Yeah that’s another thing.

In track width you can manually punch in any value up to 0.120" in to the Inspector.

thanks all for the help and guidance. this is my first time using the fritzing to produce my designs. i have been using 4x6 boards and soldering wires from point to point.

so i have modified the designs according to everyones suggestions and guidance. take a look and let me know what you all think…

Controller-Board-v01.fzz (34.0 KB)

Power-Board-v01.fzz (12.0 KB)

here is the third design board

Relay-Board-v01.fzz (20.5 KB)

i did run the DRC on the boards… unfortunately i had to correct the controller board AFTER i posted my modified boards. just ignore the three items listed in the DRC, they are fixed.

changed the tracks. i am not using the imperial system but instead using the metric system since i am in Germany and its easier to use for other devices that have MM vice IN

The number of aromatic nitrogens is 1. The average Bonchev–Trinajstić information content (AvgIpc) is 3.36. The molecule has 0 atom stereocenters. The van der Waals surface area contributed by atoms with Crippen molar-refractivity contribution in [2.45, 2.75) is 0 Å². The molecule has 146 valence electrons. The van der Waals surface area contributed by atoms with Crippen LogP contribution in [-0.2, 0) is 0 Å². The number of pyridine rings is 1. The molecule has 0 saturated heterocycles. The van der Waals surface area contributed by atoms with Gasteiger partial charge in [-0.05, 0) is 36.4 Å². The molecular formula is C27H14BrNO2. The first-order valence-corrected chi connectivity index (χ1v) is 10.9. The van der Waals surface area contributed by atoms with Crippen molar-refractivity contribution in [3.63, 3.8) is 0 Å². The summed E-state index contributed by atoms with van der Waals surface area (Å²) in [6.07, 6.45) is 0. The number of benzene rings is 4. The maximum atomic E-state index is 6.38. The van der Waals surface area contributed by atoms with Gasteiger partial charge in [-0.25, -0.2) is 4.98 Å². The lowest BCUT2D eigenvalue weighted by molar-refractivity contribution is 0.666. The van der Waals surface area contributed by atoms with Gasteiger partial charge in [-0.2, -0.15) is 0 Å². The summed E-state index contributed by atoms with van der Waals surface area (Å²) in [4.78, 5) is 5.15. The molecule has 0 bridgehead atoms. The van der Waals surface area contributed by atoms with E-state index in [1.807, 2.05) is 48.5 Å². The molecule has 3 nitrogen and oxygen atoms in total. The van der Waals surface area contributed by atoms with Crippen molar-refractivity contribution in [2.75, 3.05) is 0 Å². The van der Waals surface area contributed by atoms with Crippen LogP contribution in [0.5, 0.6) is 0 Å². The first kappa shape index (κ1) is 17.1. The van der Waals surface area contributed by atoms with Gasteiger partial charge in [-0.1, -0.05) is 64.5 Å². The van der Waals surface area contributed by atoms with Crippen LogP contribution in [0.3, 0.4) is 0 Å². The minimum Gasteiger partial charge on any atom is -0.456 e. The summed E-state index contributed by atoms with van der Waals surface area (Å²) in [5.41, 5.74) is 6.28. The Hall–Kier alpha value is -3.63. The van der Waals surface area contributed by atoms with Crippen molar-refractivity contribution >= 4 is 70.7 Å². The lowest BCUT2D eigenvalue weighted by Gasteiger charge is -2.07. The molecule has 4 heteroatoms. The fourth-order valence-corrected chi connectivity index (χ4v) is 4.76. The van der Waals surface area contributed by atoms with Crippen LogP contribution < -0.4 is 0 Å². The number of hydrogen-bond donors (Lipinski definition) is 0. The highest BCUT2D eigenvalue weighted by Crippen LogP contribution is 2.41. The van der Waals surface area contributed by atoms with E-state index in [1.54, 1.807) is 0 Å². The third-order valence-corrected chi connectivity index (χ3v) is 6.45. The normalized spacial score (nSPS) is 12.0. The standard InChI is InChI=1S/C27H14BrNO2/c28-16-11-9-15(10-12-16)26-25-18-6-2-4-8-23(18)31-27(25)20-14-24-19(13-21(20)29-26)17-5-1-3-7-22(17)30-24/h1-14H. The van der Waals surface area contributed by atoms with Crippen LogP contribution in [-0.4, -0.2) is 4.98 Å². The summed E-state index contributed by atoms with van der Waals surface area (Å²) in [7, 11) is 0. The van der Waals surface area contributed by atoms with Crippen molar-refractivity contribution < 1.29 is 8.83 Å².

done. finished the DRC check and fixed all issues.

good catch on the JP2 and JP7. i did not and changed the design. as for the silkscreen items, they are written in that direction to identify the voltage on each of the pins. the other items were changed to be oriented in the same direction.

For high frequency it’s essential there is no 90º bends, but still good practice for all boards. This is how I did my broad.

I bet that took you every bit of fifteen minutes to draw up… :relaxed:

Thankfully I didn’t have to design that - I’m not that smart -, all I had to do was shuffle parts around for a couple of weeks until I converted it from double sided to single sided. Oddly enough my single ended up smaller than the original double. :slight_smile: That’s only V1, my final one with added circuits and stuff is even more complicated.

This is what I meant about stretching FZ to the limit, because when I tried to ground plane it I couldn’t get some of the contacts thermal isolators to stick. Some stuck, some just wouldn’t, so I gave up on ground plane.